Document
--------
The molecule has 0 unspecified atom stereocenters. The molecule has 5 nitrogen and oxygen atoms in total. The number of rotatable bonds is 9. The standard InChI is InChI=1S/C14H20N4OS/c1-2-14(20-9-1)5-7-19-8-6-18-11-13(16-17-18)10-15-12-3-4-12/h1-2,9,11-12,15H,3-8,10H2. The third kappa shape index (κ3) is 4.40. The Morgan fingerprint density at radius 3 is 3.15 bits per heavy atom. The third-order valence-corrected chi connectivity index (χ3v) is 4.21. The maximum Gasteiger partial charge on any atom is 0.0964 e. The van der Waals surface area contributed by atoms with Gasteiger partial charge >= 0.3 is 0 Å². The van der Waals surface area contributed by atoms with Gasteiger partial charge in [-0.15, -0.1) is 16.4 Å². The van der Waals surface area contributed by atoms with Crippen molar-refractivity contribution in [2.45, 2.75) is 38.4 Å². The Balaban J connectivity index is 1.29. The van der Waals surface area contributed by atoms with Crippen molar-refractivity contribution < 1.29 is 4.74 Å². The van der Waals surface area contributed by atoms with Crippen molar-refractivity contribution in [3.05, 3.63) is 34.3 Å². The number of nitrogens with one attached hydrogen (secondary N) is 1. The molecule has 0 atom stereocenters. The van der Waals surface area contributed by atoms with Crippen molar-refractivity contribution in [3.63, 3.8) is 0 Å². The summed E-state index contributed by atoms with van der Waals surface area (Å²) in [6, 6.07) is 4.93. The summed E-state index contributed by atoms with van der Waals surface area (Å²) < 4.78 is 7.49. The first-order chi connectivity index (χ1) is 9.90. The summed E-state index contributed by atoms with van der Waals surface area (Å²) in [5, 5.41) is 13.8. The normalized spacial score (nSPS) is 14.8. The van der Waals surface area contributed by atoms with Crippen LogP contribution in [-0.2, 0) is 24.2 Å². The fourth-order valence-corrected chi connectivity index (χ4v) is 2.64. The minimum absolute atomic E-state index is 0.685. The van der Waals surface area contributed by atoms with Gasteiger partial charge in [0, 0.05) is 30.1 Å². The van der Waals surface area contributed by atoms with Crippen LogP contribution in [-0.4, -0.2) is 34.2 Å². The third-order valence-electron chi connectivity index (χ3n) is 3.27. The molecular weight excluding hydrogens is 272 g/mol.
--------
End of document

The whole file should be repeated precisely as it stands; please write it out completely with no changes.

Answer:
The molecule has 0 unspecified atom stereocenters. The molecule has 5 nitrogen and oxygen atoms in total. The number of rotatable bonds is 9. The standard InChI is InChI=1S/C14H20N4OS/c1-2-14(20-9-1)5-7-19-8-6-18-11-13(16-17-18)10-15-12-3-4-12/h1-2,9,11-12,15H,3-8,10H2. The third kappa shape index (κ3) is 4.40. The Morgan fingerprint density at radius 3 is 3.15 bits per heavy atom. The third-order valence-corrected chi connectivity index (χ3v) is 4.21. The maximum Gasteiger partial charge on any atom is 0.0964 e. The van der Waals surface area contributed by atoms with Gasteiger partial charge >= 0.3 is 0 Å². The van der Waals surface area contributed by atoms with Gasteiger partial charge in [-0.15, -0.1) is 16.4 Å². The van der Waals surface area contributed by atoms with Crippen molar-refractivity contribution in [2.45, 2.75) is 38.4 Å². The Balaban J connectivity index is 1.29. The van der Waals surface area contributed by atoms with Crippen molar-refractivity contribution < 1.29 is 4.74 Å². The van der Waals surface area contributed by atoms with Crippen molar-refractivity contribution in [3.05, 3.63) is 34.3 Å². The number of nitrogens with one attached hydrogen (secondary N) is 1. The molecule has 0 atom stereocenters. The van der Waals surface area contributed by atoms with Crippen molar-refractivity contribution in [3.63, 3.8) is 0 Å². The summed E-state index contributed by atoms with van der Waals surface area (Å²) in [6, 6.07) is 4.93. The summed E-state index contributed by atoms with van der Waals surface area (Å²) < 4.78 is 7.49. The first-order chi connectivity index (χ1) is 9.90. The summed E-state index contributed by atoms with van der Waals surface area (Å²) in [5, 5.41) is 13.8. The normalized spacial score (nSPS) is 14.8. The van der Waals surface area contributed by atoms with Crippen LogP contribution in [-0.2, 0) is 24.2 Å². The fourth-order valence-corrected chi connectivity index (χ4v) is 2.64. The minimum absolute atomic E-state index is 0.685. The van der Waals surface area contributed by atoms with Gasteiger partial charge in [0, 0.05) is 30.1 Å². The van der Waals surface area contributed by atoms with Crippen LogP contribution in [-0.4, -0.2) is 34.2 Å². The third-order valence-electron chi connectivity index (χ3n) is 3.27. The molecular weight excluding hydrogens is 272 g/mol.